NOTE: According to the venue website, all performances are sold out.

“Oklahoma!,” the 1943 show that marked both a new level of complexity in the Broadway
musical and the first collaboration by composer Richard Rodgers and lyricist Oscar Hammerstein II, has been performed in many ways, but leave it to the innovative Theatre Guild of Hampden to present its exuberant new production as an immersive hoedown in its theater-in-the-round home, the Red Barn at Fountain Park in Wilbraham, MA.

Set in Indian Territory in 1906 (Oklahoma became a state in 1907), it tells the story of farm girl Laurey and her two suitors, cowboy Curly and farmhand Jud, with comic relief from cowboy Will Parker, his fiancée, Ado Annie, and Persian peddler Ali Hakim. Using minimal props (two chairs and a few cloth-covered hay bales) and open space between audience seats (with a small porch at one end) for their stage, co-directors Chris Rojas and Mark Giza wisely put the focus on their resourceful 18-member cast.

Joey Valencourt’s plaintive tenor and skilled guitar-playing make him an appealing and sympathetic Curly. Ally Reardon’s full-bodied, expressive soprano gives her Laurey a thoughtful, yearning poignancy. The chemistry between the two leads is instantly palpable. Nick Adams’ rich baritone finds hidden sensitivity in the morbid Jud. Max Levheim’s hapless Will Parker is an endearing foil for Dominique Libera’s ditsy Ado Annie. Joe Lessard is a nimble Ali Hakim, and Kathy Renaud’s portrayal of Laurey’s Aunt Eller is a hoot, with a spine of steel.

Musical highlights include: Valencourt’s exhilarating “Oh, What a Beautiful Mornin;” Levheim’s hyperactive “Kansas City;” Libera’s hilariously over-the-top “I Cain’t Say No;” Reardon’s carefree “Many A New Day;” Adams’ dramatic “Lonely Room;” a soaring “People Will Say We’re in Love” from Valencourt and Reardon; and a stirring title song by the ensemble.

Choreographer Dina Del Buono somehow keeps the full cast in frequent motion across the narrow playing space with no collisions and dances with fluid grace herself as Laurey in the haunting “Dream Ballet” that closes Act I. Instrumental support by music director Bobby Scott on piano, violinist Anne-Marie Messbauer, and percussionist Ray Cole heightens the prevailing mood of festive intimacy.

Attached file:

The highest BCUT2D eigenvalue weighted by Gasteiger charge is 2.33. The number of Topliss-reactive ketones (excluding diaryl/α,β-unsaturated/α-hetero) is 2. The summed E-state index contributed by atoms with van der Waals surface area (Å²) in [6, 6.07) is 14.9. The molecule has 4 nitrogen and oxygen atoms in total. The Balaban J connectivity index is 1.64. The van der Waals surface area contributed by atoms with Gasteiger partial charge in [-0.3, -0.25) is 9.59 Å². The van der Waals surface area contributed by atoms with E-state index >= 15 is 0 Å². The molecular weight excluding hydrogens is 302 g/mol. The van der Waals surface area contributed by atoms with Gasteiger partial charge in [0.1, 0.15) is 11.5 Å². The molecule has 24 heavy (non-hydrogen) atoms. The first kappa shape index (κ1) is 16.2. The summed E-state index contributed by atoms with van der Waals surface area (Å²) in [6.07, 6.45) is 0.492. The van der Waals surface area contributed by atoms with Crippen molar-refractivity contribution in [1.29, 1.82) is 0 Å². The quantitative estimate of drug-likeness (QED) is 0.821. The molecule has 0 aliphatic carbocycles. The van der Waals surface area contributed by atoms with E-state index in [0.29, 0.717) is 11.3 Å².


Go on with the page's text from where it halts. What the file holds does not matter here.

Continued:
This inventive production is modest in scale but wide and deep in emotional resonance. Local fans of great musical theater should snap up tickets while they last.

April 7, 2024

REVIEW: TheaterWorks Hartford, “Sanctuary City”

TheaterWorks Hartford, Hartford CT
through April 25, 2024
by Jarice Hanson
“Sanctuary City” at TheaterWorks Hartford is an ambitious contemporary play by Martyna Majok, the author of the 2018 Pulitzer Prize for drama, “Cost of Living.” The 90-minute play is written in three parts and structured (somewhat) like a three-act play.
Photo Credit: TheaterWorks Hartford
The characters are “B” (for Boy) played by Grant Kennedy Lewis, and “G” (for Girl), played by Sara Gutierrez. It is no accident that these characters do not have an identity in the sense of having a name. They represent the many boys and girls who find themselves undocumented in America and burdened by the limitations made on them by the decisions of their parents. A third character is introduced in the third part of the play. It is “Henry,” played by Misha Yarovoy, who upends the situation and forces B and G to rethink their plans and choices.
All three of these characters are courageous, and the actors who inhabit them are likable. Each is smart, resourceful, and kind. The audience can’t help but hope for a happy ending. Still, there is an overriding feeling of gloom that permeates the situation, so that when the inevitable conclusion arrives, we feel a level of empathy that teaches us a lesson about people whom we may not understand. This is good playwriting, and excellent acting.
The play is set in the Ironbound section of Newark, shortly after 9/11. The place is a bleak, poverty ridden area known as a tough place to live. Immigration has just become a major topic for the country, and the fear immigrants experienced then, as now, is a constant undercurrent of the play’s meaning and message. When we meet B and G, they are children, facing an uncertain future, but as they grow and get to know each other, they hatch a plan for their long-term survival. Each lives with their mother, and each of those mothers are representative of so many single mothers who want the best for their children. When the children grow to be young adults living in America, we see a very different viewpoint of survival and desire.
This play was developed in partnership with Long Wharf Theatre, New Haven, and is listed as having two co-directors, Jacob G. Padrón, and Pedro Bermúdez. The publicity for the show states it as an “immersive environment,” largely due to Bermúdez’ stunning video projections and video design, enhanced by Emmie Finckel’s imaginatively spare set. The multi-media aspect of the show is visually arresting and flawlessly executed, but despite the augmented backgrounds and suggestion of three-dimensionality as characters are displayed against a series of screens that suggest a maze, the play itself is almost unabashedly traditional in structure and impact. The special effects are nice, but the message of this play is what stays with the audience and gives this play a social currency unlike others.